Human Epididymis Protein 4 Reference Intervals in a Multiethnic Asian Women Population


Background: Ovarian cancer is ranked as the fifth most common cause of cancer death in women. In Malaysia,it is the fourth most common cancer in females. CA125 has been the tumor marker of choice in ovarian cancer butits diagnostic specificity in early stages is only 50%. Hence, there is a critical need to identify an alternative tumormarker that is capable of detecting detect ovarian cancer at an early stage. HE4 is a new tumor marker proposedfor the early diagnosis of ovarian cancer and disease recurrence. Currently, none of the normal ranges of HE4quoted in the literature are based on data for a multiethnic Asian population. Therefore, the aim of this studywas to determine reference intervals for HE4 in an Asian population presenting in University Malaya MedicalCentre, a tertiary reference hospital. Materials and
Methods: 300 healthy women were recruited comprising150 premenopausal and 150 postmenopausal women, aged from 20-76 years. All women were subjected to apelvic ultrasonograph and were confirmed to be free from ovarian pathology on recruitment. Serum HE4 levelswere determined by chemiluminescent microparticle immunoassay (CMIA, Abbott Architect). The referenceintervals were determined following CLSI guidelines (C28-A2) using a non-parametric method.
Results: Theupper limits of the 95th percentile reference interval (90%CI) for all the women collectively were 64.6 pmol/L,and 58.4 pmol/L for premenopausal) and 69.0 pmol/L for postmenopausal. The concentration of HE4 was notedto increase with age especially in women who were more than 50 years old. We also noted that our proposedreference limit was lower compared to the level given by manufacturer Abbott Architect HE4 kit insert (58.4vs 70 pmol/L for premenopausal group and 69.0 vs 140 pmol/L in the postmenopausal group). The study alsoshowed a significant difference in HE4 concentrations between ethnic groups (Malays and Indians). The levels ofHE4 in Indians appeared higher than in Malays (p<0.05), while no significant differences were noted between theMalays and Chinese ethnic groups.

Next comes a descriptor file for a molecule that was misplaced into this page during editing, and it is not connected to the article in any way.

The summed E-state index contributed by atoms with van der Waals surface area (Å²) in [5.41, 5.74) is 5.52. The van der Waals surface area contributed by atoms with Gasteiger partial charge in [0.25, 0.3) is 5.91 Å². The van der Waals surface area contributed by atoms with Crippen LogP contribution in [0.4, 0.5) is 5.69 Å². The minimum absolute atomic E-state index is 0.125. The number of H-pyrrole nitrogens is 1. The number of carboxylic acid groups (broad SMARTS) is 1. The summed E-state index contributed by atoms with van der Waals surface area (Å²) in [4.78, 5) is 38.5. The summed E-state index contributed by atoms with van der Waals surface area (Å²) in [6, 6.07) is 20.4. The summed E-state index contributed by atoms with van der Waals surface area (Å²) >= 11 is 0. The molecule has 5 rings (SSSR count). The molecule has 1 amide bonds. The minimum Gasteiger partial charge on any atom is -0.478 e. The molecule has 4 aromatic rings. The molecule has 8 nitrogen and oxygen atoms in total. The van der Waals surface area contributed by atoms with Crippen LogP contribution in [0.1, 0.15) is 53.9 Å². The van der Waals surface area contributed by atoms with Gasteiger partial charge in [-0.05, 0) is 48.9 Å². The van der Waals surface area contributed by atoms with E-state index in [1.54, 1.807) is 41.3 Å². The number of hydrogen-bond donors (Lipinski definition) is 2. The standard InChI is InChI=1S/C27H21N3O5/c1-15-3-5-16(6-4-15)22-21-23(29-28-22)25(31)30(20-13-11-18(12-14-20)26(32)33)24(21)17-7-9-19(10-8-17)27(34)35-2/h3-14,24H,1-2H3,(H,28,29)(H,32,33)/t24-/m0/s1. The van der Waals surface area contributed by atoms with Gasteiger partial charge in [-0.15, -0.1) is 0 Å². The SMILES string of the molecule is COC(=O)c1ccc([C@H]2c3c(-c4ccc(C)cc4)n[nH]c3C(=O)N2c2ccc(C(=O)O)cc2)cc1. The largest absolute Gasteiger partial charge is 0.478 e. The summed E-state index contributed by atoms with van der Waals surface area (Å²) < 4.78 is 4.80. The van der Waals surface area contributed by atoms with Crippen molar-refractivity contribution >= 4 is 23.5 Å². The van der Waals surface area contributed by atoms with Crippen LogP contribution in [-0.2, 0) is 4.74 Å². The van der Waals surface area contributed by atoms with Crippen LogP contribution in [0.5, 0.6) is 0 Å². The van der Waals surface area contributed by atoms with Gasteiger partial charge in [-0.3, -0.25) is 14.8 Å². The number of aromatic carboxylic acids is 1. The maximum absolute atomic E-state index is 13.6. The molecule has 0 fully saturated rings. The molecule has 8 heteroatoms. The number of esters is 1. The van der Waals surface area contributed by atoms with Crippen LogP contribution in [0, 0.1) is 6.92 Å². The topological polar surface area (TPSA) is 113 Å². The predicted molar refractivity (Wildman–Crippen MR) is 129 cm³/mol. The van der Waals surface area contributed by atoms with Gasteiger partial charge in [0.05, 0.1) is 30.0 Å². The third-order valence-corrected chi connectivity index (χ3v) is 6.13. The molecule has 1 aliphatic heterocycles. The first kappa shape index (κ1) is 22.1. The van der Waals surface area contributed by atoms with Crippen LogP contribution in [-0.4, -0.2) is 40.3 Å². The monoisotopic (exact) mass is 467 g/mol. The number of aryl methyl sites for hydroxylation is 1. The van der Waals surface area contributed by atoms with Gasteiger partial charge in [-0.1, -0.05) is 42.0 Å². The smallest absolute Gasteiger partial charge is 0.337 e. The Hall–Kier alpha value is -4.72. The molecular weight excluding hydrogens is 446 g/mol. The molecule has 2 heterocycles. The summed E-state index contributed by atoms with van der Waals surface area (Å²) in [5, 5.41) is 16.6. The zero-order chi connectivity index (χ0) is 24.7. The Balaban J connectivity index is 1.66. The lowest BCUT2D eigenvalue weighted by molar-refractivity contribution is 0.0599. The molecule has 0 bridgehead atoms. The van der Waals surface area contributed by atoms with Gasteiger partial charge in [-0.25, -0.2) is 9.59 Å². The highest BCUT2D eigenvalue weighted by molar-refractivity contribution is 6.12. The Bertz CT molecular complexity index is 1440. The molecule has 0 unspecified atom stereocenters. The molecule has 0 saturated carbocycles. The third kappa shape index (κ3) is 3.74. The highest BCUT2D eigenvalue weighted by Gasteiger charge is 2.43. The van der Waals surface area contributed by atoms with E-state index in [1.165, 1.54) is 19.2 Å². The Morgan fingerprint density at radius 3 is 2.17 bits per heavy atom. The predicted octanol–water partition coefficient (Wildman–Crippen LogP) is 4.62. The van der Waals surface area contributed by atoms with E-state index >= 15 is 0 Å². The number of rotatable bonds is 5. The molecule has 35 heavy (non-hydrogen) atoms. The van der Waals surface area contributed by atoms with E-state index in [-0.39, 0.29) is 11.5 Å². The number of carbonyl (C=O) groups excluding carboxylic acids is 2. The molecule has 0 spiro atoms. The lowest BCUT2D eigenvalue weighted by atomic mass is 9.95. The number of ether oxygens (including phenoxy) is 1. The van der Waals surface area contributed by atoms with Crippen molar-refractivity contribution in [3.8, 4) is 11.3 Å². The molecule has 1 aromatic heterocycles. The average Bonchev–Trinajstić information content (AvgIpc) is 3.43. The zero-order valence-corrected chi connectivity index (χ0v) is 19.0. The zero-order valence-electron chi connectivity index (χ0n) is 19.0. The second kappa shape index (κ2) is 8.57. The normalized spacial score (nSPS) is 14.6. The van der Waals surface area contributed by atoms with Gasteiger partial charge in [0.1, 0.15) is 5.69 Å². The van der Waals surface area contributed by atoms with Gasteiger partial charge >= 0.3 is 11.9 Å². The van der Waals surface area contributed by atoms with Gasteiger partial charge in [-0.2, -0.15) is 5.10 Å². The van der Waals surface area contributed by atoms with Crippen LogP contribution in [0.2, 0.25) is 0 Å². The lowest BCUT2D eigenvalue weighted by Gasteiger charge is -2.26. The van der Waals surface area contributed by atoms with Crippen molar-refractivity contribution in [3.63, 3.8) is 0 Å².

Conclusions: More data are needed to establish a reference interval that willbetter represent the multiethnic Malaysian population. Probably a larger sampling size of equal representationof the Malay, Chinese, Indians as well as the other native ethnic communities will give us a greater confidenceon whether genetics plays a role in reference interval determination.